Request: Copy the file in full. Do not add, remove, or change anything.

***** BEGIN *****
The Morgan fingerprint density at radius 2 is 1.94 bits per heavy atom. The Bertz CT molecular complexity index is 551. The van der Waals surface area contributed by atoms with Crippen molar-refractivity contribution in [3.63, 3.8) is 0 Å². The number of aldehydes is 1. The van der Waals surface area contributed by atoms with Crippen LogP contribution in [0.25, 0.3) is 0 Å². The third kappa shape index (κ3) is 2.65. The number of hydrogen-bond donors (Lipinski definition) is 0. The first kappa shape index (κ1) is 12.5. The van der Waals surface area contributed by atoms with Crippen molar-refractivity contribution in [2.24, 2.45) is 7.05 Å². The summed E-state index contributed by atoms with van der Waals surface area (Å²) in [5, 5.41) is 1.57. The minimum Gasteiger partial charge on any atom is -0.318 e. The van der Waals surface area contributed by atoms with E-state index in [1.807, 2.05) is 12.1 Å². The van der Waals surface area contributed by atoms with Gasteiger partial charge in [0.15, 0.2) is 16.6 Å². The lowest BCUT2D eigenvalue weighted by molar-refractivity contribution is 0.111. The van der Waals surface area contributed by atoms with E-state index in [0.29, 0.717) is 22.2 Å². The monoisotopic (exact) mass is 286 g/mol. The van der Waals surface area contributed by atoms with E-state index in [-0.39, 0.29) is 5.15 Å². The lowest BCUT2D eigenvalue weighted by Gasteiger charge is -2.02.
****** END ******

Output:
The Morgan fingerprint density at radius 2 is 1.94 bits per heavy atom. The Bertz CT molecular complexity index is 551. The van der Waals surface area contributed by atoms with Crippen molar-refractivity contribution in [3.63, 3.8) is 0 Å². The number of aldehydes is 1. The van der Waals surface area contributed by atoms with Crippen LogP contribution in [0.25, 0.3) is 0 Å². The third kappa shape index (κ3) is 2.65. The number of hydrogen-bond donors (Lipinski definition) is 0. The first kappa shape index (κ1) is 12.5. The van der Waals surface area contributed by atoms with Crippen molar-refractivity contribution in [2.24, 2.45) is 7.05 Å². The summed E-state index contributed by atoms with van der Waals surface area (Å²) in [5, 5.41) is 1.57. The minimum Gasteiger partial charge on any atom is -0.318 e. The van der Waals surface area contributed by atoms with E-state index in [1.807, 2.05) is 12.1 Å². The van der Waals surface area contributed by atoms with Gasteiger partial charge in [0.15, 0.2) is 16.6 Å². The lowest BCUT2D eigenvalue weighted by molar-refractivity contribution is 0.111. The van der Waals surface area contributed by atoms with E-state index in [0.29, 0.717) is 22.2 Å². The monoisotopic (exact) mass is 286 g/mol. The van der Waals surface area contributed by atoms with E-state index in [-0.39, 0.29) is 5.15 Å². The lowest BCUT2D eigenvalue weighted by Gasteiger charge is -2.02.